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Britain and the Western Front.

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Coursework Assignment Two- Britain and the Western Front. The Battle of the Somme. The Battle of the Somme began on the 1st of July 1916, the starting date of one of the most important battles in British History; remembered for the mass injuries and deaths, which prevailed over the first day of battle. The battle caused 58,000 deaths on the first day of fighting, a third of the British army in an attempt to recover the territory of the French from the German progression. The battle was an originally planned attack by the French army, with aided British support drawn from a favoured attack from the North and West in Flanders field. This plan was favoured by the British Commander Haig, which in the aftermath of Battle created an interpretation of a Donkey leading a powerful army described as Lions. This interpretation caused much confusion between the British public, as their relatives had been led into battle by an over enthusiastic Commander, which is developed further in the main part of my essay. The German attack at the Verdun altered these plans, causing a main British offensive in the area around the River Somme. Commander Haig planned a War of Attrition for the plan to victory, to reduce the resources and soldiers within the German army, in conjunction to the gain of land. This plan was conceived by the French commander in Chief, Joffre and Commander Haig, in an action plan to end the progression of the German offensive in a successful attack and to the end of the stale mate situation. ...read more.


..."It was pure bloody murder, Douglas Haig should have been hung, drawn and quartered"... This statement from a source of personal account suggests that Douglas Haig was an over-optimistic Commander at the fate of Britain's soldiers, as the first day of battle turned into a massacre of death and casualties. This source displays a primary account of a soldiers view on his personal battle on the Western Front, explaining his hatred for the casualties involved with the battle. This rational witness account is an eye witness source, as the soldier displays his views on the agreement of the Lions led by Donkeys statement. This statement suggests that the British soldiers did not believe in the British Commander, due to the hatred involved with Haig's tactics, but sources in the case of this personal view may be subjected to bias opinions, due to the death of relatives involved in the battle of the Western Front. The news reported back to the British Isles consisted of positive morale, due to the censorship of the DORA act for the control of news and reports. Media companies comprised their story material around the fact of the victorious events of battle, to successfully meet the action plan of DORA. A News of the World article produced in 1916 conveys the positive events of the battle at the Western front, illustrating the picture of success in the actual deadly military advance. The article does not include the fact of the huge massacre of soldiers on the first day of battle, in a convenient message of censorship. ...read more.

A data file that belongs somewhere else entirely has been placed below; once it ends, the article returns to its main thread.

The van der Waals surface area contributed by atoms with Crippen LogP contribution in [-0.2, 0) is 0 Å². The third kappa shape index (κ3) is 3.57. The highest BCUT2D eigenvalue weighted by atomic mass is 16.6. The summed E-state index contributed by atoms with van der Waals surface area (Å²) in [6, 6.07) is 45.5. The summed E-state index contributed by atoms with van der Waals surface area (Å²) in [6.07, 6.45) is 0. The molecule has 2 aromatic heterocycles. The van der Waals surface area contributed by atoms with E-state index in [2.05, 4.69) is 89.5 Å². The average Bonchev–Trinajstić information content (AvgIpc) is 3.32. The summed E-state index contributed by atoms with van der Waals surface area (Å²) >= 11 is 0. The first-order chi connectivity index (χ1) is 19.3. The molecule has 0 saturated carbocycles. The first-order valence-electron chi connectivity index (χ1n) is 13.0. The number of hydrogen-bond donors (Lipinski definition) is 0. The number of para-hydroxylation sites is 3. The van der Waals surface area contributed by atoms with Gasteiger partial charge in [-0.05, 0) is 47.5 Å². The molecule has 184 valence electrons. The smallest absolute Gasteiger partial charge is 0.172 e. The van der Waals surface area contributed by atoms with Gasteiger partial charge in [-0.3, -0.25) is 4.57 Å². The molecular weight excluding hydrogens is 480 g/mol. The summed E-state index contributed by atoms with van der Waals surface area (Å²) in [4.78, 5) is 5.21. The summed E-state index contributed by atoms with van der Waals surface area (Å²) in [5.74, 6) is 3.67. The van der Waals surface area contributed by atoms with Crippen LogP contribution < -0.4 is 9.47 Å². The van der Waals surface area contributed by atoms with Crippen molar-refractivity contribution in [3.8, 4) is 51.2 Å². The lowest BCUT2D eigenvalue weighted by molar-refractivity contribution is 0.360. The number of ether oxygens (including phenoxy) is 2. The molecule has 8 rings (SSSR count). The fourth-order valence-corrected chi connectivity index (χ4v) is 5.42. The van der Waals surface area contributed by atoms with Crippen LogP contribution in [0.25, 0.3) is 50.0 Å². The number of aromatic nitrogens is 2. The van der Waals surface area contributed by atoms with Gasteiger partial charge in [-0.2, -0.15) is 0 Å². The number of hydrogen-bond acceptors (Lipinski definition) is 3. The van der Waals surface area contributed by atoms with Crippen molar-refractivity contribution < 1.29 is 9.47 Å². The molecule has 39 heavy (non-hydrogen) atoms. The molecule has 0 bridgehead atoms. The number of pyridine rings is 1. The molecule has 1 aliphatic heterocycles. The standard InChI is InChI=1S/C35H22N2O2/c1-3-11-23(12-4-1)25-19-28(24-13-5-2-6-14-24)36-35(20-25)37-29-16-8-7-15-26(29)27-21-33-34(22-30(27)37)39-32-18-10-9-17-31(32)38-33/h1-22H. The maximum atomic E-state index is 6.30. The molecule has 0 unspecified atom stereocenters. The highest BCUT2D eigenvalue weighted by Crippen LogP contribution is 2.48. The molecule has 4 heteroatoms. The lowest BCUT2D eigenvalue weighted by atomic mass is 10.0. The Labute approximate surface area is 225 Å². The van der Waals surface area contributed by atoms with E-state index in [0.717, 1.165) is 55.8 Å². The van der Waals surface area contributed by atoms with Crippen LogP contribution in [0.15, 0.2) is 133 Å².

This source is a secondary source of information, as the article is taken from a present publication, which may not include relevant facts. This article displays the changing opinion of the public, as the hatred of casualties caused a first hand interpretation of blame, but over time we have analysed the facts and have observed the achievement within the battle. This article does not agree with the "Lions led by Donkey's" statement, as the article is supporting the input of Commander Haig's leadership as a positive element of the battle as more material of sources becomes available over time. In conclusion, I believe the "Lions led by Donkey's" interpretation was a valid comment to explain the devastation of battle under the leadership of Sir Douglas Haig, as the Commander planned tactics which were poorly planned due to the lives of many brought to a death due to poor leadership. The shocking figure of a 58,000 death toll on the first day of battle illustrates the severe argument of the leadership at the time of the battle, as the Commander carried out un-successful attacks on the breaching of barbed wire defences, with the written statement of a successful first day at battle within the second part of source F. ..."The battle is going very well for us and already the Germans are surrendering freely..." This is one of the opinions taken from the diary of the British Commander, which displays the un-reliable effect of the source, due to the thousands of deaths recorded. The leadership was the main factor for the loss of lives within the battle, concluding the statement to be true in my own opinion of the Battle of the Somme. ...read more.

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